Join The Conversation With Mishpacha's Weekly Newsletter

Mega Mishteh

Rachel Bachrach

How many people attend your Purim seudah? 10? 20? 30? What’s it like to host a seudah with double or triple that number of guests? Four women from across the globe share the nuts and bolts of how to host a seudah that rivals Achashveirosh’s (or at least tries to) and still smile when telling the tale.

Wednesday, March 07, 2012

illustration of purim seudaWhere do you have it?

We do it at my mother’s house by default because she lives in Monroe and has a big place — it’s not even a question if it should be elsewhere! We used to put the men in the dining room and the ladies in another room, and the kids would be anywhere we could make place for them. Then a few years ago, we realized the men can be anywhere because they’re not moving, so we put the ladies in the dining room, which is adjacent to an open living room. It’s better, because between keeping an eye on the kids and the serving, the ladies are constantly moving.


What do you serve?

There’s not really a set menu. It’s a Yom Tov seudah, so we always have fish, soup, and stuffed cabbage, that’s traditional. Other than that, anything goes — whatever we want to make. The kids have the same, but smaller portions. Or if we make potato knishes, maybe we’ll bring a tub of mashed potatoes for them.


Do you serve dessert, or is the assumption that it’s unnecessary on Purim?

Of course there’s dessert. What’s a little more sugar at that point?


Who takes care of making the food?

Everyone makes something. So let’s say I bring knishes, someone else brings soup, and so on. The soup you can make a few days in advance and freeze. But certain things need to be made fresh, so those we’ll split between two people, because how many potatoes can you grate between Megillah and the seudah? And we also all serve. So there are a few ladies in the kitchen, doling out the food onto plates constantly, and there’s always a rotation coming with plates, going with food. Some of the older grandsons serve the men. Everyone is in charge of serving and feeding their own kids, because who’s going to serve them, my mother?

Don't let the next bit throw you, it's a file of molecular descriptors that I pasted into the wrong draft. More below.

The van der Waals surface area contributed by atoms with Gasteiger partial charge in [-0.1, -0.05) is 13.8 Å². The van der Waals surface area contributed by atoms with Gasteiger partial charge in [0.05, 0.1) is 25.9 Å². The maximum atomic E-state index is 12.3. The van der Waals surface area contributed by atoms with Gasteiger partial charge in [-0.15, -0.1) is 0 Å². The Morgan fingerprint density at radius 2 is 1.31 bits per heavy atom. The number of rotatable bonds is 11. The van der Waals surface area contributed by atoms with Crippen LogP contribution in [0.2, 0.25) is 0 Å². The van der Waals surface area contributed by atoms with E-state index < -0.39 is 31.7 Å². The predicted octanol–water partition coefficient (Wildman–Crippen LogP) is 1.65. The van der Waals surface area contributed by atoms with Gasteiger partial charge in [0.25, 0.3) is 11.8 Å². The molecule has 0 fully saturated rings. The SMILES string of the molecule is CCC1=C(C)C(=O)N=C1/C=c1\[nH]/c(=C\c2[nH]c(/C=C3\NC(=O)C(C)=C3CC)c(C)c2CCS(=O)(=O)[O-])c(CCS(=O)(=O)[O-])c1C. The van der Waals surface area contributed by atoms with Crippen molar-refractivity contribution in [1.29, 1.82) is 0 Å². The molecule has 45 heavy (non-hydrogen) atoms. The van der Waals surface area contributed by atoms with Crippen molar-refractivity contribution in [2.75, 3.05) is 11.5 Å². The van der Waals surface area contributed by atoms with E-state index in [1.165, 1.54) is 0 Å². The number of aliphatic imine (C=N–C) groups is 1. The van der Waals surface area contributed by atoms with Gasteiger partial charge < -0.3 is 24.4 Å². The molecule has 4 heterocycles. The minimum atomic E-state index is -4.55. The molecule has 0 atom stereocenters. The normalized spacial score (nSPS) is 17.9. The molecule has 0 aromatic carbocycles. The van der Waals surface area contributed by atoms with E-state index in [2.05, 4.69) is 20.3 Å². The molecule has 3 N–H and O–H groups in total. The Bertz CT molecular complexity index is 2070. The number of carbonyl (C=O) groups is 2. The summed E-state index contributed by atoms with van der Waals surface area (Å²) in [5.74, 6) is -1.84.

To read the rest of this story, please buy this issue of Mishpacha or sign up for a weekly subscription.


Share this page with a friend. Fill in the information below, and we'll email your friend a link to this page on your behalf.

Your name
Your email address
You friend's name
Your friend's email address
Please type the characters you see in the image into the box provided.

The Fortunes of War
Rabbi Moshe Grylak We’re still feeling the fallout of the First World War
Some Lessons, But Few Portents
Yonoson Rosenblum What the midterms tell us about 2020
Vote of Confidence
Eyan Kobre Why I tuned in to the liberal radio station
5 out of 10
Rabbi Dovid Bashevkin Top 5 Moments of the Kinus
Day in the Life
Rachel Bachrach Chaim White of KC Kosher Co-op
When Less is More
Rabbi Ron Yitzchok Eisenman How a good edit enhances a manuscript
It’s My Job
Jacob L. Freedman “Will you force me to take meds?”
They’re Still Playing My Song?
Riki Goldstein Yitzy Bald’s Yerav Na
Yisroel Werdyger Can’t Stop Singing
Riki Goldstein Ahrele Samet’s Loi Luni
Double Chords of Hope
Riki Goldstein You never know how far your music can go
Will Dedi Have the Last Laugh?
Dovid N. Golding Dedi and Ding go way back
Battle of the Budge
Faigy Peritzman Using stubbornness to grow in ruchniyus
The Challenging Child
Sarah Chana Radcliffe Strategies for raising the difficult child
Bucking the Trend
Sara Eisemann If I skip sem, will I get a good shidduch?
The Musician: Part 1
D. Himy, M.S. CCC-SLP and Zivia Reischer "If she can't read she'll be handicapped for life!"